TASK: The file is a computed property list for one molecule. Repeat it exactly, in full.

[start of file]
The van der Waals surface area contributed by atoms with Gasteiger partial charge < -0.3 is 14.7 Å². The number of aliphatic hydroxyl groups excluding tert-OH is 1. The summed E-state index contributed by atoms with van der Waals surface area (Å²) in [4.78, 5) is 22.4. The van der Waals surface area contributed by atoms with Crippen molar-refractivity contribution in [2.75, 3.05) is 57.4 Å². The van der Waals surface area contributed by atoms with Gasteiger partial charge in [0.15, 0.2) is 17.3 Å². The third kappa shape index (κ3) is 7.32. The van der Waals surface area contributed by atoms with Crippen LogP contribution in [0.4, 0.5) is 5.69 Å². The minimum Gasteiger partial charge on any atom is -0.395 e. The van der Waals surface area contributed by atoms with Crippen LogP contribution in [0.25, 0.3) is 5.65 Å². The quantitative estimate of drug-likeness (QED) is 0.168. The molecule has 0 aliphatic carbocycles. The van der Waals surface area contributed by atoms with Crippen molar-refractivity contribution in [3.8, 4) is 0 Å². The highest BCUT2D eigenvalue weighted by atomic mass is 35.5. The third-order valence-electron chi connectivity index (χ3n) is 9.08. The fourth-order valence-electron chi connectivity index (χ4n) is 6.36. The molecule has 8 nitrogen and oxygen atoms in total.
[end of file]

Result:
The van der Waals surface area contributed by atoms with Gasteiger partial charge < -0.3 is 14.7 Å². The number of aliphatic hydroxyl groups excluding tert-OH is 1. The summed E-state index contributed by atoms with van der Waals surface area (Å²) in [4.78, 5) is 22.4. The van der Waals surface area contributed by atoms with Crippen molar-refractivity contribution in [2.75, 3.05) is 57.4 Å². The van der Waals surface area contributed by atoms with Gasteiger partial charge in [0.15, 0.2) is 17.3 Å². The third kappa shape index (κ3) is 7.32. The van der Waals surface area contributed by atoms with Crippen LogP contribution in [0.4, 0.5) is 5.69 Å². The minimum Gasteiger partial charge on any atom is -0.395 e. The van der Waals surface area contributed by atoms with Crippen LogP contribution in [0.25, 0.3) is 5.65 Å². The quantitative estimate of drug-likeness (QED) is 0.168. The molecule has 0 aliphatic carbocycles. The van der Waals surface area contributed by atoms with Crippen molar-refractivity contribution in [3.8, 4) is 0 Å². The highest BCUT2D eigenvalue weighted by atomic mass is 35.5. The third-order valence-electron chi connectivity index (χ3n) is 9.08. The fourth-order valence-electron chi connectivity index (χ4n) is 6.36. The molecule has 8 nitrogen and oxygen atoms in total.